Assessing Capacity to Make Decisions about Long-term Care Needs: Ethical Perspectives and Practical Challenges in Hospital Social Work
David Bourget (Western Ontario)
David Chalmers (ANU, NYU)
Rafael De Clercq
Jack Alan Reynolds
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Ethics and Social Welfare 6 (4):411-417 (2012)
In this paper I will examine how the Mental Capacity Act 2005 regulates the assessment of decision-making capacity in England and Wales. I will argue that there are difficulties in reconciling the Act with how people make decisions in practice. I will explore how ideas from the ethics of care and from phenomenology can be used to take better account of how capacity flows from a person's relationships as well as their individual abilities. I will conclude by discussing some of the ethical issues that have arisen in my assessments of decision-making capacity and how I have tried to respond.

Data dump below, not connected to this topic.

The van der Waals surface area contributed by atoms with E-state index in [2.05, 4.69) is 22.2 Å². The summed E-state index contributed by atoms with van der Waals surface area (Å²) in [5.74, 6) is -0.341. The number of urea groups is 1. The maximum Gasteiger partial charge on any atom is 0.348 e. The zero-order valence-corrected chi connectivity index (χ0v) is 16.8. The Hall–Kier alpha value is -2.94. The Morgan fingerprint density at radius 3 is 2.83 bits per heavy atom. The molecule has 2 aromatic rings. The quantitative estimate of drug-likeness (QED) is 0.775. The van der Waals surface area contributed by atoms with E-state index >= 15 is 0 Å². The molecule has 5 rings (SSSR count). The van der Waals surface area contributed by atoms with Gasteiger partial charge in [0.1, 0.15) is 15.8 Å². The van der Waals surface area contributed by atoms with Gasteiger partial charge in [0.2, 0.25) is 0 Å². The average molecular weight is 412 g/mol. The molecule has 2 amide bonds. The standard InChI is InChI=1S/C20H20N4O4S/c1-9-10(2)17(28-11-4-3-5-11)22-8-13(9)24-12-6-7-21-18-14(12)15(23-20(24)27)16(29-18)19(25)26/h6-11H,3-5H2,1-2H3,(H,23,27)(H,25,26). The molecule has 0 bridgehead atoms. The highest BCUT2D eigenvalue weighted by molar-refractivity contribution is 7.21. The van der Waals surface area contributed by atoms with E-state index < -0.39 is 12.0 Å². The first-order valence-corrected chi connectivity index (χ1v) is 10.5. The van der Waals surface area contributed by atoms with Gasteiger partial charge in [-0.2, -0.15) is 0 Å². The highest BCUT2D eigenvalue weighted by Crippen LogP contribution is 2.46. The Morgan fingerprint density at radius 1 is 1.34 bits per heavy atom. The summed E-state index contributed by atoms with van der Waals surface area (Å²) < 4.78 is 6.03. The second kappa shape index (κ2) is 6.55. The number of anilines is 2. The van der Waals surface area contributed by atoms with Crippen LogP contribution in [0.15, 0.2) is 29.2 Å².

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References found in this work BETA
Sarah Banks (2009). Ethics in Professional Life: Virtues for Health and Social Care. Palgrave Macmillan.
Catriona Mackenzie (2008). Relational Autonomy, Normative Authority and Perfectionism. Journal of Social Philosophy 39 (4):512-533.
O. O'Neill (2003). Some Limits of Informed Consent. Journal of Medical Ethics 29 (1):4-7.
Christine Koggel & Joan Orme (2010). Care Ethics: New Theories and Applications. Ethics and Social Welfare 4 (2):109-114.
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